Search Results for 'King of the Claddagh'

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Claddagh gem with views of Galway Bay

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Claddagh has now established itself as one of the most sought after locations in Galway, especially among those outside the city and county.

Claddagh property prices increase since Covid

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It was widely reported in the national media that property would be negatively impacted by Covid with prices expected to fall by an average of 10 per cent. This certainly has not been the case in Galway with auctioneers reporting an increase in demand for property across the city. One of the strongest areas of demand has been The Claddagh.

Claddagh is where it’s at in Galway

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Having just sold two more houses in the Claddagh at record prices, Don Colleran has yet another Claddagh house, this time only 100 metres from the Salthill Promenade at 4 Grattan Terrace.

The Claddagh Basin

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The actual cutting of what we now know as The Eglinton Canal began in March 1848. It provided much needed work during the Famine. It began at the Corrib Club and entered the sea near the Claddagh Church. The filling they dug out was used to fill terraces in UCG (which was also being built at the time) and to fill in the causeway behind Claddagh Quay. The Claddagh Basin and the Claddagh Quays were constructed to cater for the 300 boats which were operating out of the Claddagh at the time.

An account book of the Dominicans in the Claddagh 1727-1738

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In 1698, the Dominican Community in the Claddagh were dispersed and exiled under a general exile of religious orders but within a few years, three of the friars had returned. It was the time of the Penal Laws, but gradually the pressure on these fathers eased, thanks largely to the refusal of the mayor and sheriffs to implement the anti-Catholic mandate of the English government. The priests were back in the Claddagh, tolerated by the officials.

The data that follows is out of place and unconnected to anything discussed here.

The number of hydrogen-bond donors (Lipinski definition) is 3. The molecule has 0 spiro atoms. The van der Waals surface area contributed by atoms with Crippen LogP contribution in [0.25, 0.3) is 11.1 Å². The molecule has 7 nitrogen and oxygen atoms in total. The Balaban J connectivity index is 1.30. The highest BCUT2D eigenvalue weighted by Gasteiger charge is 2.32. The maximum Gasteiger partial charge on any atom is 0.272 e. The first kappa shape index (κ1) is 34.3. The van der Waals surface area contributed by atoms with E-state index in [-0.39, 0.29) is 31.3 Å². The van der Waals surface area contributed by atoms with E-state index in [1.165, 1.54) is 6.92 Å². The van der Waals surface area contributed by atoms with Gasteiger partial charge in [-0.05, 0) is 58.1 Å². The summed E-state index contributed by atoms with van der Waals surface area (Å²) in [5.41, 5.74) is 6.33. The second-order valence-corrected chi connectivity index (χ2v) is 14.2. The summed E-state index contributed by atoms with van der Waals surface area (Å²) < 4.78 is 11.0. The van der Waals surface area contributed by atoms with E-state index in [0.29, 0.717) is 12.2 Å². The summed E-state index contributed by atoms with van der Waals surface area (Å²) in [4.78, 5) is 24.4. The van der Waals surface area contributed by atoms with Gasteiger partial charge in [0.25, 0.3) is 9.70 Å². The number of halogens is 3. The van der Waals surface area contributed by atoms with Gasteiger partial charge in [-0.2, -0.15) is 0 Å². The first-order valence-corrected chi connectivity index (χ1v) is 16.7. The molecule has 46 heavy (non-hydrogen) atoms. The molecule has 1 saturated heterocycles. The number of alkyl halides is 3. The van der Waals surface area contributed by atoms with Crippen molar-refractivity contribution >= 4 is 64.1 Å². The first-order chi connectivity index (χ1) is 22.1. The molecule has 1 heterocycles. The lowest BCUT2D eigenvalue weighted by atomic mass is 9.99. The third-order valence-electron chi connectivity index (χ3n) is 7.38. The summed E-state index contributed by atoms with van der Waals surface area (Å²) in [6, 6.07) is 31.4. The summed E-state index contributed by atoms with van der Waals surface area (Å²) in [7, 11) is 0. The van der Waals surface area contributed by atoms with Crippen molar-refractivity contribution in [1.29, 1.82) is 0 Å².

For Irish cuisine with a Sri Lankan twist, go to The Claddagh Restaurant

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For a city that has become famous for its culinary choices, Galway has grounds to lay claim to being Ireland's food capital. With a vast array of restaurants which give locals and tourists alike a taste of the world, the city's food family is as impressive as it is appetising.

For Irish cuisine with a Sri Lankan twist, go to The Claddagh Restaurant

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For a city that has become famous for its culinary choices, Galway has grounds to lay claim to being Ireland's food capital. With a vast array of restaurants which give locals and tourists alike a taste of the world, the city's food family is as impressive as it is appetising.

The Mayor of the Claddagh talk

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The Claddagh fishing village was a unique settlement which developed outside the walls of medieval Galway which traditionally elected its own mayor, or king.

New boom needed for Claddagh basin

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Demands are being made for a new boom to trap and contain litter and grease gathering in the Claddagh Basin, which has the potential to harm human health and boat engines.

A day like no other at Claddagh National School

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It is surely a day that will live long in the memory of the young students of Claddagh National School. After all it is not every day that a duchess comes to visit. As the patron of the UK National Literacy Trust, Camilla travelled to the school to meet children who have taken part in the SUAS literacy programme.

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